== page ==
The Good Life

Sunday, August 31, 2008

Star to Watch

By R. Kurt Osenlund, film critic and correspondent


Ever since she landed a Best Actress Oscar nomination for Pedro Almodovar's sumptuous Spanish-language hit, "Volver," in 2006, Cruz has finally been earning the respect she deserves in Hollywood. Formerly a side player in films like Ted Demme's "Blow" and Cameron Crowe's "Vanilla Sky," the exotic actress is now commanding the screen in passionate pictures that allow her talent, not just her beauty, to shine through.

This year, Cruz is featured in two films, both of which are earning rave reviews, especially for her involvement.


As Javier Bardem's crazed ex-wife, Maria Elena, Cruz steals Woody Allen's new romantic comedy, which also stars Scarlett Johannson, Rebecca Hall (who's also stellar), and Patricia Clarkson. Though she's not introduced until an entire hour has gone by in the movie, once Cruz appears, you can't take your eyes off her. Oscar pundits and critics are already predicting a second career nomination for Cruz's performance, this time in the Supporting Actress category. I second that.

ELEGY (now in theaters)

Directed by Isabel Coixet, who impressed audiences last year with her contribution to the collaborative valentine "Paris Je T'aime," "Elegy" is based on Philip Roth's novel "The Dying Animal" and casts Cruz as Consuela Castillo, a young woman who begins a heated relationship with an aged college professor, played by Ben Kingsley. This pair is the centerpiece, dressed with a star-studded supporting cast, including Clarkson (again), Peter Sarsgaard, and Dennis Hopper.

Sunday, August 24, 2008

Trailer Park

By R. Kurt Osenlund, film critic and correspondent

Behold -- some of the newest trailers of some of the most exciting films in the pipe.

Atmospheric master Ridely Scott follows up last year's underrated "American Gangster" with this timely spy and terrorist thriller starring the powerful team of frequent Scott collaborator Russell Crowe and ever-growing talent Leonardo DiCaprio.

Ed Harris, who previously helmed and starred in the artist biopic "Pollock," gets back in the, um, saddle again, directing and starring in this gritty new western, co-starring Viggo Mortensen, Jeremy Irons and Renee Zellwegger.

Josh Brolin, Elizabeth Banks, James Cromwell, Richard Dreyfuss, Thandie Newton, Toby Jones, Ioan Gruffud and many others star as today's world leaders and U.S. cabinet members in this controversial, fact-based parody of the life of our current president from controversial director Oliver Stone.

Thursday, August 14, 2008

DVD Spotlight: August 14-21

By R. Kurt Osenlund, correspondent and film critic

Too busy to head out to your local multiplex and drop $10 to watch the Joker upstage Batman (in "The Dark Knight") or Robert Downey Jr. do blackface (in "Tropic Thunder")? While I highly recommend the former, not to worry. Some of the best films to come out in 2008 are now on DVD and you can enjoy them at home for half the price of a theatrical ticket.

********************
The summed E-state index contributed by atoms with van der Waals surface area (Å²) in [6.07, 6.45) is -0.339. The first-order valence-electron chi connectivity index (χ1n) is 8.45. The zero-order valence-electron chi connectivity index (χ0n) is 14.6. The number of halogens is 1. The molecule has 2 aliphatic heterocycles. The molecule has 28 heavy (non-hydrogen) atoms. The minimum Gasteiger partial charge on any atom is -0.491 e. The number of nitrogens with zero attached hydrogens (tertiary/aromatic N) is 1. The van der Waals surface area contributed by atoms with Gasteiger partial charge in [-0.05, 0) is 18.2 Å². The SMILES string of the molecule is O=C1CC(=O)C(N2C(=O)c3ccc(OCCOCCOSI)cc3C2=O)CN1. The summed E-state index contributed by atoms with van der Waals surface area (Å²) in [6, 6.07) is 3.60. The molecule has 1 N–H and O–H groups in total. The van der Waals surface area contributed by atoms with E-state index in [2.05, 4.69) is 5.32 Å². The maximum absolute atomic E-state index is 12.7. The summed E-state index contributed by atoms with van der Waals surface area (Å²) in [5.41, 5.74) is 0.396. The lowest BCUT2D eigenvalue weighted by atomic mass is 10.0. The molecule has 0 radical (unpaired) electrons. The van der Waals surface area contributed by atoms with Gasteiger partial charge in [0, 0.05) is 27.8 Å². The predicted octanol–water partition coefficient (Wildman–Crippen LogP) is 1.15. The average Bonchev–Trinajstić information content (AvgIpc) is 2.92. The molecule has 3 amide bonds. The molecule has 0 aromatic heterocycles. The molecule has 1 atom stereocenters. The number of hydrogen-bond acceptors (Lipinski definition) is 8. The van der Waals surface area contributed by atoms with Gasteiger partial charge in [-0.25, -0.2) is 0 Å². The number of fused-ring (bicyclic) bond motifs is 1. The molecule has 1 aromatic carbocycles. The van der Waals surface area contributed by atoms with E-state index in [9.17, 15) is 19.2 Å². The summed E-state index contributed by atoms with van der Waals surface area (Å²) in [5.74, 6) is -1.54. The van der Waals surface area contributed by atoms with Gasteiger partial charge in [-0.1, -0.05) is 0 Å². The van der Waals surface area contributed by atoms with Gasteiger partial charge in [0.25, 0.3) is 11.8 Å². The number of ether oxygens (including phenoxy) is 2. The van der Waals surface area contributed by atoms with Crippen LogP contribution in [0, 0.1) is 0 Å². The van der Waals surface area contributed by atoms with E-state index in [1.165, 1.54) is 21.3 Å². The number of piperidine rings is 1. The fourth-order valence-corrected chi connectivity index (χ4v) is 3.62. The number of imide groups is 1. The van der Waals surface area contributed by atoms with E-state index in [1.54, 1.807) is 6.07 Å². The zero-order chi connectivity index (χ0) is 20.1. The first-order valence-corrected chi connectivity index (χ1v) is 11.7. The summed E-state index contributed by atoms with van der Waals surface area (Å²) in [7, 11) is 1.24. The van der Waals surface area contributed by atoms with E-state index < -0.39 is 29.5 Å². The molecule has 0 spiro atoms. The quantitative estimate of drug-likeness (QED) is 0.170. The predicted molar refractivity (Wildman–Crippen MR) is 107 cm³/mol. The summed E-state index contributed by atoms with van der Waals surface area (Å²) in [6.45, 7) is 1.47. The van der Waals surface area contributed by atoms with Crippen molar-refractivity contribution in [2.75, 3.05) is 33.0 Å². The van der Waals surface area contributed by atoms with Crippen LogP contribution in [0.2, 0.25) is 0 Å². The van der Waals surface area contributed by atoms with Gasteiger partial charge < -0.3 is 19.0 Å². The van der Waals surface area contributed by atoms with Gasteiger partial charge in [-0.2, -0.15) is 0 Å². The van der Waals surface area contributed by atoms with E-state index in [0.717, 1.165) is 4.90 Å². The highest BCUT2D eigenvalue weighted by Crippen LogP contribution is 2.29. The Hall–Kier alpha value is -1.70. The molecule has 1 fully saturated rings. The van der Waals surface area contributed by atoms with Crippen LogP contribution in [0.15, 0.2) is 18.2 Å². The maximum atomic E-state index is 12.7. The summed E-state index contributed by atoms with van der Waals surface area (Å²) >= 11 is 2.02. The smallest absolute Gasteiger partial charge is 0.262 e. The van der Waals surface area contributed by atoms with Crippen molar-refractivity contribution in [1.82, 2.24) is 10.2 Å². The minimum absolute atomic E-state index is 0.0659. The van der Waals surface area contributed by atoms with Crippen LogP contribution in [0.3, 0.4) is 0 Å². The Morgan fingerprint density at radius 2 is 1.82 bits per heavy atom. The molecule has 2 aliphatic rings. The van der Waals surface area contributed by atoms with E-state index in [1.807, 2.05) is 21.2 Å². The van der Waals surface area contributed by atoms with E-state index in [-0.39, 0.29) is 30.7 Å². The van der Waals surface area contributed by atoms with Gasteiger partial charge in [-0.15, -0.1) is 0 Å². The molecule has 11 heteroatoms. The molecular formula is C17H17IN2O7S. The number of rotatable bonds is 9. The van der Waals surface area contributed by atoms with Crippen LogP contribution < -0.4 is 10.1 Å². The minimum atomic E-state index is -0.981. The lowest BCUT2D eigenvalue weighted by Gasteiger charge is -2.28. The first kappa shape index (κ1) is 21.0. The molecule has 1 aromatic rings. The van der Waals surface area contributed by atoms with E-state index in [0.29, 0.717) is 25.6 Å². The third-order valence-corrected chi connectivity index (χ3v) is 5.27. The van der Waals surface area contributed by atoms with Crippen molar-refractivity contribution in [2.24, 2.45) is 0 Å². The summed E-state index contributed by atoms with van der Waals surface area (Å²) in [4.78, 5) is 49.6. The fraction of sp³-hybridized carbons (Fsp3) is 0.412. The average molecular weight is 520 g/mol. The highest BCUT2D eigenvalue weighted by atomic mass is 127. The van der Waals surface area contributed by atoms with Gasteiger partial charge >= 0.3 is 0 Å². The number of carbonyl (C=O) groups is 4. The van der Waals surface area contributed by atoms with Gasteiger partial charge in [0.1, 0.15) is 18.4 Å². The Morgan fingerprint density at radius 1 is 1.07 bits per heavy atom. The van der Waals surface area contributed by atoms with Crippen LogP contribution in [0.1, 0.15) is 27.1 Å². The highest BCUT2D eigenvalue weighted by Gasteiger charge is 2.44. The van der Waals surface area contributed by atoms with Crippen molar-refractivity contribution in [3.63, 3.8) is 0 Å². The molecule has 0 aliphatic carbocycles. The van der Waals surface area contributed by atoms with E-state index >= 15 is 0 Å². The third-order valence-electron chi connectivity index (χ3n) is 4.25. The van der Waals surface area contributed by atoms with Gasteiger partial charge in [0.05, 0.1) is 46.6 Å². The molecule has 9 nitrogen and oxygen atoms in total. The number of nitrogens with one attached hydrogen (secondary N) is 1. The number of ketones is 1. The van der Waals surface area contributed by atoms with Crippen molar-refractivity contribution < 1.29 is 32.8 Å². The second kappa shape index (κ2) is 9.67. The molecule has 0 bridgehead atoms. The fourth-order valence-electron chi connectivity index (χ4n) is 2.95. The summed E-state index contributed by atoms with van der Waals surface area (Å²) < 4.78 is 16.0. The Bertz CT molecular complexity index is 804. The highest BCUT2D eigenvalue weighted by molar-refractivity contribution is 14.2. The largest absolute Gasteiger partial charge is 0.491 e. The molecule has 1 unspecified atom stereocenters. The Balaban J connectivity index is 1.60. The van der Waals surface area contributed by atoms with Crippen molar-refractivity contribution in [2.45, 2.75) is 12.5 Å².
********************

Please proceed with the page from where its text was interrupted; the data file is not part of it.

BE KIND REWIND (now available)

Jack Black and Mos Def star in fanciful director Michel Gondry ("Eternal Sunshine of the Spotless Mind")'s whimsical, throwback comedy about a pair of buddies who unwittingly erase every tape in in one of New Jersey's last VHS-only video stores and replace them with guerilla-style versions they made themselves. When their fun, new creations become a hit in their community, it draws much-needed attention to the soon-to-be-defunct business, giving its owner (Danny Glover) a chance to revive it. Tailor-made for film buffs (esp. those who remember the days of videocassettes fondly) and offering an unexpected message of the unifying power cinematic art, "Rewind" is highly enjoyable entertainment, no matter the format.

IN BRUGES (now available)

Although Bruges (pronounced "brooj"), Belgium is the butt of most of the jokes in this gritty, inventive buddy yarn from Martin McDonagh ("Six Shooter"), the majestic tourist spot makes for excellent atmospere and proves a nice contrast to the whiz of bullets and f-bombs that fly through the film. Collin Farrell gives his best performance to date as a tormented hitman repenting the murder of a child and also being targeted himself. Brendan Gleeson and Ralph Fiennes costar as Farrell's character's artsy partner and maniacally hilarious boss, respectively. But the titualr location is the star of the movie and will likely cause many viewers to dial up their travel agents.

SMART PEOPLE (now available)

A movie made for and by its title, "Smart People" is a witty dramatic comedy that benefits much from its perfectly cast, talented lead stars. Dennis Quaid, Sarah Jessica Parker, Ellen Page ("Juno"), and Thomas Haden Church ("Sideways") get into the skin of four characters who, despite their intelligence, have a lot to learn about themselves and each other. Page and Haden Church follow their recent Oscar nominations with similarly dynamite work, Quaid plays to his strengths as a disgruntled and world-weary college professor, and Parker proves why she's one of the few American actresses whose brains match her beauty. Though it received lukewarm reviews during its theatrical run,"Smart People" has hardly a single bad moment and deserves to find new life on DVD.

THE COUNTERFEITERS (now available)
Winner of the 2007 Academy Award for Best Foreign Language Film, this morality tale, a true account of a 1936 Nazi counterfeit operation ("the largest in history"), is directed by Austrian filmmaker Stefan Ruzowitsky and stars Karl Markovics, August Diehl, and Devid Striesow. A clever, conspiratory thriller set around WWII concentration camps, "The Counterfeiters" is at once an engaging history lesson and a welcome respite from summer blockbuster bombast.

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